Most people who die by suicide have a mental health issue. It may be a depressive or substance abuse disorder. They may feel lonely, depressed, or isolated. They may have had a traumatic life experience. Many of the warning signs of suicidal feelings are also signs of depression.
People at risk of suicide may have any of these:
Changes in eating and sleep habits
Loss of interest in usual activities
Pulling away from friends and family members
Acting out behaviors
Alcohol and drug use
Not caring about personal appearance
Excessive risk taking
Fixation on death and dying
Increased physical complaints linked to emotional distress, like stomachaches, headaches, and extreme tiredness
Loss of interest in work, school, and community
Feelings of boredom
Feelings of wanting to die
Lack of response to praise
A person is at risk if they show signs of plans to die by suicide. They may:
Give away favorite possessions and throw away important belongings
Becomes suddenly cheerful after a period of depression
Express bizarre thoughts
Say "I want to kill myself"
Say "I'm going to commit suicide"
Say "I won't be a problem much longer"
Say "If anything happens to me, I want you to know ...."
Write one or more suicide notes
The warning signs of suicide may seem like other health problems. Always talk with a healthcare provider for a diagnosis.
Take threats of suicide as a cry for help. Always take statements of suicidal feelings, thoughts, behaviors, or plans very seriously. Any person who expresses thoughts of suicide needs help right away.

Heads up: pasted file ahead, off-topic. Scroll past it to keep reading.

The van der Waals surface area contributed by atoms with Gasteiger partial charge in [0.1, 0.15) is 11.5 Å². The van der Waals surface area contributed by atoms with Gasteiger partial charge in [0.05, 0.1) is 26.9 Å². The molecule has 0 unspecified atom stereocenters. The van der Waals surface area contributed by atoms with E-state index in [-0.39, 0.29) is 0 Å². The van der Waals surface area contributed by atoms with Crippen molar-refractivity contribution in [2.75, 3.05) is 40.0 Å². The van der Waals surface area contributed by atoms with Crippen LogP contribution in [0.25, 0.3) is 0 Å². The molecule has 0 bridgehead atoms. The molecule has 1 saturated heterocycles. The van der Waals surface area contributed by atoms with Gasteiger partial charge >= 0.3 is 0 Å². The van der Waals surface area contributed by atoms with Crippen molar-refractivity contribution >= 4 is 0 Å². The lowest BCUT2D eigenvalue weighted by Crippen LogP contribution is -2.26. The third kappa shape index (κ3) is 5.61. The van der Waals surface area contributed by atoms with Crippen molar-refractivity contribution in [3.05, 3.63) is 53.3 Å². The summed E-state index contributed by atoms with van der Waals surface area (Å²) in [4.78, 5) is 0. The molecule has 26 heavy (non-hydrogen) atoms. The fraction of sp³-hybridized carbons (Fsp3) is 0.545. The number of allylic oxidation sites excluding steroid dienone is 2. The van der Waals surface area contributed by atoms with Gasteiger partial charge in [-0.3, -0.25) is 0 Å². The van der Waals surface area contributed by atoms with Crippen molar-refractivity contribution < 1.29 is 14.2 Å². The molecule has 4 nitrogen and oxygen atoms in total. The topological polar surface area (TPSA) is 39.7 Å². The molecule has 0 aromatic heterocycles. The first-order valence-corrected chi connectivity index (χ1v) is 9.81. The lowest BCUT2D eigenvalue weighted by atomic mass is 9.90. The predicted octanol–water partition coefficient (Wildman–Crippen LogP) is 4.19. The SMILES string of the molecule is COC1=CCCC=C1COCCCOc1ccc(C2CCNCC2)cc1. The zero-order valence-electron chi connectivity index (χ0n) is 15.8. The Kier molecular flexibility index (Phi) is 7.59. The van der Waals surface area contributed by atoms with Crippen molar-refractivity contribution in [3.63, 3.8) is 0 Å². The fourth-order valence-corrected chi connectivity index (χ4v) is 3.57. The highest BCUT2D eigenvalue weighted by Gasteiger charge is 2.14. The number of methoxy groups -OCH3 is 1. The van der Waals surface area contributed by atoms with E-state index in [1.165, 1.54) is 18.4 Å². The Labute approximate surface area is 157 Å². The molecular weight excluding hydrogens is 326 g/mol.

If someone is threatening suicide:
Call or text 988 or 800-273-TALK (800-273-8255) right away. When people call or text 988, they will be connected to trained counselors who are part of the National Suicide Prevention Lifeline network. An online chat choice is also available. This service is free and available 24/7. Or take the person to the nearest emergency room. Or contact their mental health provider.
Take the person seriously.
Don't leave the person alone.
Involve other people. Contact friends and family members.
Ask direct questions.
Acknowledge the person's feelings.
Don't promise confidentiality.
Keep possibly harmful objects hidden. This includes weapons, firearms, and medicines.
Prepare for the person to need to stay in the hospital, if the healthcare provider advises this.